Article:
HOWLAND - Bill Bogan has decided to take a few steps back from the basketball coaching bench at Howland High School.
Just far enough to settle into one of the seats farther back from courtside, where he can watch his son, Reece, as a proud father and not a concerned coach.
"It's time for me to step away from trying to look out for everyone else's kids and take the next two years and focus on being a proud dad and watch my son play," said Bogan, who announced his resignation as the boys' head coach Thursday.
It's a major personal decision for Bogan, who's been part of the Trumbull County basketball scene for most of the last 35 years. He played for the Badger Braves when they advanced to the Division III state tournament in 1981. He's been on the coaching side for 30 years, missing only one season during a stint as an assistant coach at Warren G. Harding High School.
While many coaches return to coach again after a resignation, Bogan believes this might be the end of his career on the Xs and Os side of things. Reece, a promising 6-3 guard who will be a junior next season, has designs on playing in college, which would mean four years beyond the next two for Bill to emphasize his role as father.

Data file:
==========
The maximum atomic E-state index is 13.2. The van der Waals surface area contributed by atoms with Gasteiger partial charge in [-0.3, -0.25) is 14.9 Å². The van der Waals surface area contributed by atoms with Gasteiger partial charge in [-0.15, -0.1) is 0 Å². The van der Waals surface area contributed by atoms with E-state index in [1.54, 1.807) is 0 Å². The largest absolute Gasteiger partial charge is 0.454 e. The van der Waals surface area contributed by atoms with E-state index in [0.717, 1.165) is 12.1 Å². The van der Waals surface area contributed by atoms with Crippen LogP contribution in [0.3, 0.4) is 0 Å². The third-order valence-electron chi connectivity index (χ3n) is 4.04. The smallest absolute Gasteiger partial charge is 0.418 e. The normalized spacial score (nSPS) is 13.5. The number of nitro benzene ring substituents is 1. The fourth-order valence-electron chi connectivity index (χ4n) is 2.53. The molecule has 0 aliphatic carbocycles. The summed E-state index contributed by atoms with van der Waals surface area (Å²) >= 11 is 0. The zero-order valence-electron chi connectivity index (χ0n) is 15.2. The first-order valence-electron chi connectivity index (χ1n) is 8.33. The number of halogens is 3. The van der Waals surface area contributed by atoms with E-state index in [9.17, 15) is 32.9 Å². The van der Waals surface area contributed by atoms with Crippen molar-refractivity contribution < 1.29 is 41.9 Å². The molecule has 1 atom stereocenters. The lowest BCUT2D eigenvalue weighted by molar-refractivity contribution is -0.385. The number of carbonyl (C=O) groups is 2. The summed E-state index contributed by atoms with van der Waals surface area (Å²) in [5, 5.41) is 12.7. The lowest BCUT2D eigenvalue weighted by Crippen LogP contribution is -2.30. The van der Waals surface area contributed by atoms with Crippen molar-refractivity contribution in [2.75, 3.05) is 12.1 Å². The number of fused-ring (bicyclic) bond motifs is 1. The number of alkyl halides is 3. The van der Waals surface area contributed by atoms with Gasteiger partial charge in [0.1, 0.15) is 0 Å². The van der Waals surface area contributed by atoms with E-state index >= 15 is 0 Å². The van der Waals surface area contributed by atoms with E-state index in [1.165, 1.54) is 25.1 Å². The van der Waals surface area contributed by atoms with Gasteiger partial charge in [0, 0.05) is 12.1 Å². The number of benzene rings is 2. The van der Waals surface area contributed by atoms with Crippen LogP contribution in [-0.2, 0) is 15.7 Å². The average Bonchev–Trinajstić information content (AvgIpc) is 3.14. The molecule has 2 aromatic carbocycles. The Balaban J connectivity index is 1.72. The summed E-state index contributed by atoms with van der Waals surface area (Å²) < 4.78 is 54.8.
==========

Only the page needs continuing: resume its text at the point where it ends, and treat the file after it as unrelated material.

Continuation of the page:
"I don't think (I'll coach again)," Bill said. "I want to focus on pushing the Bubba (Classic) and making it better and better. It's something I'm inspired to do. I want to be an advocate for boys' and girls' basketball in Trumbull County."
Bogan helps administer the Bubba event, an all-star classic played in the memory of former Harding coach Frank Bubba, who passed away in 2002 after a lengthy battle with cystic fibrosis.
It's the dream of many coaches to have their son or daughter as a player. Bill sees more benefits watching from afar.
"I want to pat him on the back when he does a good job and tell him how proud I am of him," Bill said. "Sometimes your relationship with your son as a coach is like the shoemaker who has kids. His kids are sometimes the last ones to get their shoes made."
Bill was the head coach at Badger for 12 seasons before joining the program at Harding. He coached at Howland the last three seasons.
The lessons learned and the friendships made with coaches and administrators are what Bill will take away from his time in Howland.
"I appreciate the experience and the opportunity to have been able to pick the minds of so many great coaches there," Bill said. "I learned a ton from my three years that I was there.
"Some are meant to be proud dads and not dads being coaches."